From the Heart, part 1 in a series

I’m very excited to be able to share one of the most remarkable and inspiring stories of modern medicine. It’s the story of congenital heart disease.

Let’s begin with a little background. Congenital heart disease refers to a problem with the way the heart is formed. Hearts can develop with holes between the chambers, small or fused valves, underdeveloped chambers, or abnormal connections between parts of the heart. It can get extremely complicated.

It’s amazing to realize that the heart is already fully formed only eight weeks after conception – often before a woman even knows she is pregnant. We don’t understand why the heart sometimes doesn’t form in the normal way. Occasionally heart malformations can be passed from one generation to the next within families, but not always. It isn’t clear whether medications, drugs, stress, diet or other factors might also be behind these changes.

We do know, however, that every year a million babies are born with a heart defect. It surprises many people to learn that congenital heart disease is the most common birth defect in children. It affects more children than cystic fibrosis, muscular dystrophy and all forms of childhood cancer combined. Despite all of the extraordinary advances in the care of children born with a heart defect, congenital heart disease is still the No. 1 cause of death in children younger than 1 year.

Next time I’ll share the difference between a heart murmur and a congenital heart defect and begin the inspirational story behind the field of congenital heart disease.

Laurie Armsby, M.D.
Associate Professor of Pediatrics, Division of Pediatric Cardiovascular Medicine
Pediatric Interventional Cardiologist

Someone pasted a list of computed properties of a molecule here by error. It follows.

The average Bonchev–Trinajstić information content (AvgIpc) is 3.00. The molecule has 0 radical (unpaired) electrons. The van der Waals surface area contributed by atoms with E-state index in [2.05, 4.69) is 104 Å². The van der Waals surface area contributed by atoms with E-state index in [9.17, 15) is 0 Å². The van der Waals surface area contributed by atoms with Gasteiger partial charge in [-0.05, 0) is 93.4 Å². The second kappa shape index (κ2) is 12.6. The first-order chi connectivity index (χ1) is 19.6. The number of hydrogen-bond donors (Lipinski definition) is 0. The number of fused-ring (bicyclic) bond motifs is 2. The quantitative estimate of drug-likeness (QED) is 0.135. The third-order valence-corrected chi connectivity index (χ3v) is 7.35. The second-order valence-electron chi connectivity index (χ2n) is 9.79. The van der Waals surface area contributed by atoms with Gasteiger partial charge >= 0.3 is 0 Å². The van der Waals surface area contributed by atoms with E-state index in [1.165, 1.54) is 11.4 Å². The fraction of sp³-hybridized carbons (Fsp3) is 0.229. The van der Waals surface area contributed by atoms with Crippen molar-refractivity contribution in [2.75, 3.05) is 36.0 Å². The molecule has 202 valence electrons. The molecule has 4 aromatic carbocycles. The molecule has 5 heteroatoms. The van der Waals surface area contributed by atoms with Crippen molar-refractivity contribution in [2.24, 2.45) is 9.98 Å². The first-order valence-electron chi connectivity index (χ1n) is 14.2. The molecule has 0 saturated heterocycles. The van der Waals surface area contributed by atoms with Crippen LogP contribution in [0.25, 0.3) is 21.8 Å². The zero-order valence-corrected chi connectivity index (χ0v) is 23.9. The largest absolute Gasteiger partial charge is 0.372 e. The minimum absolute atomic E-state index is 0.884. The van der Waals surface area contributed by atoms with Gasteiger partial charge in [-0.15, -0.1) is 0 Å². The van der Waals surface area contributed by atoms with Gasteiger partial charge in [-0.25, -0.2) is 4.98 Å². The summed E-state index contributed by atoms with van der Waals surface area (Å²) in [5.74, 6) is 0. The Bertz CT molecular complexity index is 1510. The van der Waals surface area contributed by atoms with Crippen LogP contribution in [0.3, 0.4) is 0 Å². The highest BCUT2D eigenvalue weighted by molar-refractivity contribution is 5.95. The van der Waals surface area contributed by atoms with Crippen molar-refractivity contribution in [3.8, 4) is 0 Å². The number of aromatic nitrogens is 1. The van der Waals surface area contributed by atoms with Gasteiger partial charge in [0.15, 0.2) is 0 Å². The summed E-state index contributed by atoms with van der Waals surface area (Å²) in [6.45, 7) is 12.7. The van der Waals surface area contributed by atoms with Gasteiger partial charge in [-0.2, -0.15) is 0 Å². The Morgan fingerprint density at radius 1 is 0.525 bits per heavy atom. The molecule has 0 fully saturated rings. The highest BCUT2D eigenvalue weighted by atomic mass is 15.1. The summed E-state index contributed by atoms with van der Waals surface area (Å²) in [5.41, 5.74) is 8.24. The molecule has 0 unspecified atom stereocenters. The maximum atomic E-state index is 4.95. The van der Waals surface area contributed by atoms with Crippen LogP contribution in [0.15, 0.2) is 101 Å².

OHSU Doernbecher Children’s Hospital
OHSU Pediatric and Adult Congenital Cardiac Catheterization Lab



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  1. I’m really excited that you’re blogging about this Dr. Armsby. I’d love to interview your for my website if you are interested.

    Amanda Rose Adams
    (author of Heart Warriors, A Family Faces Congenital Heart Disease)

  2. I’m the mom of a boy born with a congenital heart disease. My husband and I are so grateful for modern medicine. Since his defect was detected before his birth, he received proper care since day 1. After two surgeries and the installation of a stent when he was 7-months old, our, now, 16-month baby is doing well. He is energetic. It feels great to know that he has a long life in front of him.

    Here is a link to the only post I wrote about how I dealt with the whole thing.

  3. Hi, Amanda. Could you email your contact information to so I can forward it along to Dr. Armsby? Thanks! Anne

  4. Hi, Kim. Thank you for sharing your story with our community. We wish you and your son the best! -Anne

  5. As the mom of TWO children born with CHD, both PA-IVS, I am so happy to see this article!
    Our family’s story is posted here:!/notes/dana-brock-hageman/what-does-it-mean-to-be-the-parent-of-a-child-with-a-heart-defect-from-anna-jawo/10150397046128633

  6. Thank you for sharing your inspirational stories. Your perspectives and experiences are so helpful to parents beginning this journey. Keep the comments coming!
    Dr. Laurie Armsby

  7. As a Mom of one of your patients who did not find out my child had a CHD until 14 years old, I am always looking for more information and a way to help other families who are facing the same thing. Does Doernbecher’s offer a support group for children and parents with CHD? I would be very interested in joining if so.

  8. Hi Tracy, Doernbecher doesn’t have a CHD support group, but we do recommend the Mended Little Hearts group. Thanks for the question! -Anne

About the Author

Anne Bell-Fysh is OHSU's social media specialist. You can connect with her via email at
Doernbecher Best in the Country U.S. News & World Report


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